As technology companies and the techies who work for them have headed to cities, they have increasingly been blamed for the deepening problems of housing affordability and urban inequality.
A few years ago, for example, the San Francisco-based writer Rebecca Solnit complained that the Bay Area’s conflict pitted “writers, artists, activists, environmentalists, eccentrics” against the newly moneyed tech elite.
But there is little evidence that the influx of wealthy people into the urban core and the transformation of some leading creative neighborhoods had led to any substantial diminution of these cities’ overall creative capacities. In fact, cities like New York, London, […]
View Original: Urban Inequality Is a Crisis, But Don’t Blame Techies for It
April 7, 2017 – The life expectancy of the wealthiest Americans, which now exceeds that of the poorest Americans by 10 to 15 years, continues to grow, according to a series of papers published today in The Lancet, one of the world’s oldest and most respected medical journals. This “survival gap” is a result of America’s fractured, for-profit health system, as well as its rapidly growing economic inequality, racial segregation and mass incarceration, which is unique among industrialized nations, researchers say.
These topics and several others are discussed in a five-paper series in The Lancet called “America: Equity and […]
View Original: Leading British medical journal spotlights ‘inequality and health’ in U.S.
New studies in The Lancet examine effects of racial segregation, mass incarceration, economic inequality and a lack of universal health care as factors in declining U.S. health outcomes, and point to a growing ‘survival gap’ between rich and poor
FOR IMMEDIATE RELEASE, April 6, 2017, at 6:30pm EST
Contact: Clare Fauke, communications specialist, PNHP, 312-782-6006, email@example.com
The life expectancy of the wealthiest Americans, which now exceeds that of the poorest Americans by 10 to 15 years, continues to grow, according to a series of papers published today in The Lancet, one of the world’s oldest and most respected medical […]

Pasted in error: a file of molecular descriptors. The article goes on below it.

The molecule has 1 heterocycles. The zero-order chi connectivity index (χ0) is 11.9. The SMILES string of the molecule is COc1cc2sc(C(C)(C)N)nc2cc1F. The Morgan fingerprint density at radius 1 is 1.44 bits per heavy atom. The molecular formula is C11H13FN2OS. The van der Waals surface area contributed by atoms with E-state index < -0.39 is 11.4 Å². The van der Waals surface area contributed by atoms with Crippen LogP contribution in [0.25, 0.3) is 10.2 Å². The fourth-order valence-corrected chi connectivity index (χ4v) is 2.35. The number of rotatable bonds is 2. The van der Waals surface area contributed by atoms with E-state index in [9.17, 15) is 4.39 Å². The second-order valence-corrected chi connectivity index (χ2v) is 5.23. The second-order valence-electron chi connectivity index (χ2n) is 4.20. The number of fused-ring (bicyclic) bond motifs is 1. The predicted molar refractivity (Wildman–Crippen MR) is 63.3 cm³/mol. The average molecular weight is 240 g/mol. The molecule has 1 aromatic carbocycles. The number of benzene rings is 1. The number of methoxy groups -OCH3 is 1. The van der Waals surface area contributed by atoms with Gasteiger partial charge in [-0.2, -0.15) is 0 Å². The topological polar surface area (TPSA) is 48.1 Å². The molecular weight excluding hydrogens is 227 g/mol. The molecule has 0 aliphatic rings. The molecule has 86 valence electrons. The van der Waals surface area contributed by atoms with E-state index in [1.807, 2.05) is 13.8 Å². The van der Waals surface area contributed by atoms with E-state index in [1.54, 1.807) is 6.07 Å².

View Original: Leading British medical journal spotlights inequality and health in U.S.
A congressional committee held a hearing Wednesday to examine why the economic recovery has been so slow, with many still struggling nearly a decade later.
The recession was sparked by the subprime mortgage and the financial crisis of 2007. It was followed by an incredibly slow recovery. The economy has strengthened over the last year , but there are still lingering issues. The Joint Economic Committee held Wednesday’s hearing to examine why the recovery has been so slow and uneven.
“The U.S. economy did not surge back from the last recession, has it has done every other recession since World War […]
View Original: Congress Examines the Irregularly Prolonged Recovery
We need to confront how increasing income inequality is affecting people’s inner lives. In a lecture at INSEAD’s Fontainebleau campus a couple of months ago, Professor Robert Frank of Cornell University argued that pure luck (beyond effort and personal circumstances) would become more salient for professional success and quality of life in the context of a winner-take-all society fuelled by technology ( digitalisation in particular) and new ways of doing business. Frank’s argument resonates: Economic and social advantages clearly are disproportionately accruing to the “lucky” few who create the next big start-up or come up with a digital idea […]